Cane looked straight at me, brushing his blonde-highlighted bangs out of his eyes, “Really?  I know ‘spaghetti syrup’ didn’t just come out of--“

            “Hirokage!  Gottringer!” Coach Jung shouted from the mouth of the trail, beckoning us over to where he and a few stragglers were, “What’s the matter?  Why aren’t you two on the trail?  Can’t you ride a bike?”

            We got the message and peddled over to where he was, Cane speeding past him and down the trail presumably to catch up with the others.  Coach ended up stopping me.

            “Nice haircut, Gottringer,” he complimented, noogie-ing my scalp through my low-shaven hair, “the same one you’ve been wearing since grade school, isn’t it?”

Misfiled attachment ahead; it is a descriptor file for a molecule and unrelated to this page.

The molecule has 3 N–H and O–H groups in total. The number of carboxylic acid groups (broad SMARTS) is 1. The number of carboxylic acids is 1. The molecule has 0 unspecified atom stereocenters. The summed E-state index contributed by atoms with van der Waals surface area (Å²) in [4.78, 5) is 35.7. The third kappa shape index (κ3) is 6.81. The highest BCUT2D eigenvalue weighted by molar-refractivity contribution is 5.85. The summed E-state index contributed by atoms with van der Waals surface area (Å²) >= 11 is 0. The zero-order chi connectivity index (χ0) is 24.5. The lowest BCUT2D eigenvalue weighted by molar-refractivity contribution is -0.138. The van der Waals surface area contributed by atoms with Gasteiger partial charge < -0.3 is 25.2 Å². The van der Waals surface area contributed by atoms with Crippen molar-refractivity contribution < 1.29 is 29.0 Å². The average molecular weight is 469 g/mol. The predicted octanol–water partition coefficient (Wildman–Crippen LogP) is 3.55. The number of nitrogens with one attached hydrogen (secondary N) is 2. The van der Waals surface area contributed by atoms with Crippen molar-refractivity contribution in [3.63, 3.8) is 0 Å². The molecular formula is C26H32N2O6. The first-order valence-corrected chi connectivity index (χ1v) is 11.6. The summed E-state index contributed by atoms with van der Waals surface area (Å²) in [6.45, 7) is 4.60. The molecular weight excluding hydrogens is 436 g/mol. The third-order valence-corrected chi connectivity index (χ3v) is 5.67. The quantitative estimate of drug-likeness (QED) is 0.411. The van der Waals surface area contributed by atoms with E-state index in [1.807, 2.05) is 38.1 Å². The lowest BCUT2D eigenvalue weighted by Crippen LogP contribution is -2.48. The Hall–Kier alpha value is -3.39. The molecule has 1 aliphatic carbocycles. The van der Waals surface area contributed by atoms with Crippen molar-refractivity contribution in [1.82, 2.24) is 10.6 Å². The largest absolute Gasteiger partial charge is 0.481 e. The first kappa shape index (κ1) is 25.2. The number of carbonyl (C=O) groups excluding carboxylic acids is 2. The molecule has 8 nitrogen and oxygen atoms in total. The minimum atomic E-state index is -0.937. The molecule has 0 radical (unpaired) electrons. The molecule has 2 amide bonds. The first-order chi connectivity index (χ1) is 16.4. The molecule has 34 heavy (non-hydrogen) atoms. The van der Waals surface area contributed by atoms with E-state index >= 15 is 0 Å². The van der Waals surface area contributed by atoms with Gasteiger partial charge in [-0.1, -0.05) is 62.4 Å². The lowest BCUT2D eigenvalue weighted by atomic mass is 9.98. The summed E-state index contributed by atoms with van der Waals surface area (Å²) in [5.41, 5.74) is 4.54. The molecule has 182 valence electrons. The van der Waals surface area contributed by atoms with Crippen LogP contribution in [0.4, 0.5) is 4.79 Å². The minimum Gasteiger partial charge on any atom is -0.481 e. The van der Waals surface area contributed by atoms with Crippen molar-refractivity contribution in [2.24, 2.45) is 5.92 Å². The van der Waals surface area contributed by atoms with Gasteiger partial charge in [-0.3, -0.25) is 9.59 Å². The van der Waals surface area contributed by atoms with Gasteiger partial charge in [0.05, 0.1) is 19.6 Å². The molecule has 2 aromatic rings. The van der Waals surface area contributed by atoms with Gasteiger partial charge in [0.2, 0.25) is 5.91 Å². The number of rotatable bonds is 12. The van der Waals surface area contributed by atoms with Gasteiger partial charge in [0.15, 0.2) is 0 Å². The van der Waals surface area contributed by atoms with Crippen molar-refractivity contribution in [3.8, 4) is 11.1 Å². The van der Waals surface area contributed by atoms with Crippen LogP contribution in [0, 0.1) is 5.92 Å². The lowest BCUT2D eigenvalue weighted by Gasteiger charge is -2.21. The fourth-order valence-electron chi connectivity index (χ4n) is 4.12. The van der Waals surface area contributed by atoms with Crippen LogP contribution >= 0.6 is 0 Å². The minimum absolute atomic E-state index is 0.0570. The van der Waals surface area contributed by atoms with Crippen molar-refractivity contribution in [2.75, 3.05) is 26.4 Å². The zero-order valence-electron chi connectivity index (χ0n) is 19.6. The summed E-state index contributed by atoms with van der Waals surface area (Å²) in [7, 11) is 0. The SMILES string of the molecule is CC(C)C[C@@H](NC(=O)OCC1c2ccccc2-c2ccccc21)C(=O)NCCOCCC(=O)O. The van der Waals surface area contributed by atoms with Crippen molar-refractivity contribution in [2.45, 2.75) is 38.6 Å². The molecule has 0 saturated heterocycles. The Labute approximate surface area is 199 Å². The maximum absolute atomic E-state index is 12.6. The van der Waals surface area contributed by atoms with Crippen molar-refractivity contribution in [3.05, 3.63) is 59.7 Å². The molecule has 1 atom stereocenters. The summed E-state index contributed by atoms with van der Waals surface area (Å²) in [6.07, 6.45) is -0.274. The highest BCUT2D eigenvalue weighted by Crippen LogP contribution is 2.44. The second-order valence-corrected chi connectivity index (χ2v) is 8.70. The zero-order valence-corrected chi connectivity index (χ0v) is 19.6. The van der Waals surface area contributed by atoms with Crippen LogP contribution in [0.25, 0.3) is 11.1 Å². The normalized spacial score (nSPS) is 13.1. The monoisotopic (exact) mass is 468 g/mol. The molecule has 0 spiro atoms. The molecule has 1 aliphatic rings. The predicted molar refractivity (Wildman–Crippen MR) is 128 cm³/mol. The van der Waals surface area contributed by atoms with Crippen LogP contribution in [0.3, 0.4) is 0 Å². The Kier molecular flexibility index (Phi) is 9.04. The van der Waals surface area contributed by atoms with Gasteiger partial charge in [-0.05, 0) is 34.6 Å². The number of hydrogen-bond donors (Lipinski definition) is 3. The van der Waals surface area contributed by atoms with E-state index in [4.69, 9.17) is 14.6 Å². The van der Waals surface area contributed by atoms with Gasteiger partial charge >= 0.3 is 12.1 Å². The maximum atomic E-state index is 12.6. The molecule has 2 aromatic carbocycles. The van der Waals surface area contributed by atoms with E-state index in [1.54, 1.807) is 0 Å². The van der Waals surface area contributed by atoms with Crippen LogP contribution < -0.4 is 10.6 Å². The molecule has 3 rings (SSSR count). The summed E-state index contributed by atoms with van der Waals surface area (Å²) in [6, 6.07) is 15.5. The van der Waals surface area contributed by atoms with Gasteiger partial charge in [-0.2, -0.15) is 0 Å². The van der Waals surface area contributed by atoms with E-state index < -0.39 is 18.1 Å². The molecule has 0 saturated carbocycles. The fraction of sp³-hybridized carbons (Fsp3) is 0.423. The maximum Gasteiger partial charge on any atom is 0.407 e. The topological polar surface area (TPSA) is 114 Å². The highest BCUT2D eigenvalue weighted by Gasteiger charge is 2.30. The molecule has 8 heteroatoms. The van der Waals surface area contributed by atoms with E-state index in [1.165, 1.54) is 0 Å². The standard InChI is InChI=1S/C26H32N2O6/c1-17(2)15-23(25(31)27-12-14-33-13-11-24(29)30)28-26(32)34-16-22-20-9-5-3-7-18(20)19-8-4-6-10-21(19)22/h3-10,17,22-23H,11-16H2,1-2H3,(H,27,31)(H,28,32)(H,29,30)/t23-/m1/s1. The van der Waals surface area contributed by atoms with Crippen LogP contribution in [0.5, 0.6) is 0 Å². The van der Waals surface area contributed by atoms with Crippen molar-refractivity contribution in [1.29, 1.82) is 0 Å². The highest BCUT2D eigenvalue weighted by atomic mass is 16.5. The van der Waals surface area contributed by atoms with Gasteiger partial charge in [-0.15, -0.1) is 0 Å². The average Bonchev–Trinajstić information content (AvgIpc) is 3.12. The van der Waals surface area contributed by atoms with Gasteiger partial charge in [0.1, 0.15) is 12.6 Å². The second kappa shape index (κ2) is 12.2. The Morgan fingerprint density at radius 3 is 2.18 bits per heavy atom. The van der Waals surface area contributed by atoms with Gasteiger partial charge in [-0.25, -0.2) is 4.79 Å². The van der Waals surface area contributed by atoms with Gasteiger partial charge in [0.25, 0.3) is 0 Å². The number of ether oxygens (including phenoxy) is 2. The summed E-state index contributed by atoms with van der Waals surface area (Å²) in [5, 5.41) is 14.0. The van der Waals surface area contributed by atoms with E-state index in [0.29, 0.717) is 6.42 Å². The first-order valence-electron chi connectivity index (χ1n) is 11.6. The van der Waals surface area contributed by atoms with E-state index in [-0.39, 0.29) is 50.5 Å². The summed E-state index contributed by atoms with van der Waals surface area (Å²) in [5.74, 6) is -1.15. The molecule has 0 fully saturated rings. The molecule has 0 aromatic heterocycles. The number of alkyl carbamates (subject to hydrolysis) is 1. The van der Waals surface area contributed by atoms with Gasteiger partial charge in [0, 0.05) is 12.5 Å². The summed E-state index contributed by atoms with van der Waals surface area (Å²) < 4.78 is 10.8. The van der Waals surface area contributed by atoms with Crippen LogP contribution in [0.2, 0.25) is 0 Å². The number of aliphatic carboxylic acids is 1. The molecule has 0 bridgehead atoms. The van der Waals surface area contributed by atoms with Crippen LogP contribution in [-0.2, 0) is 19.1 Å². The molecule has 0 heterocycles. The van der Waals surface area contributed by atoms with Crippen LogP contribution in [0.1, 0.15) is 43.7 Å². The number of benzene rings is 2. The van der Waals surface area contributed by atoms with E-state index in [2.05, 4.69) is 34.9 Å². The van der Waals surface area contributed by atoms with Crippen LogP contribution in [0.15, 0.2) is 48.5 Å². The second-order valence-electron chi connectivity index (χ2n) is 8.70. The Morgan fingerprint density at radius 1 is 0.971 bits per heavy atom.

I nodded, not sure where he was going with this and wondering why he was referring to me with my last name alone.

            “Suits you well,” he continued, lifting his Conifer Height’s cap to scratch his own head of hair, shorter than his daughter’s but just as black.

            “Um..thanks, Coach.”

            “You’re welcome, but I shouldn’t be able to see it.”

            “Pardon me?”

            “Harri, get a helmet.”

            I let the kisckstand down, leaving the bike near the trail, then walked across the woodchips blanketing the rest of the clearing, reaching into a box labeled ‘helmets’ that sat on the far side of the shed.  Each helmet was one of three sizes, indicated by the ‘M’ ‘L’ or ‘S’ thickly painted in black or white (depending on the color of the helmet) on top of the headgear.  or, at least I assumed there was a third size.  I figured I was probably a medium, given my dimensions, but I couldn’t seem to locate any.  The large and small were both too large or small for my head, and I couldn’t figure out how to adjust.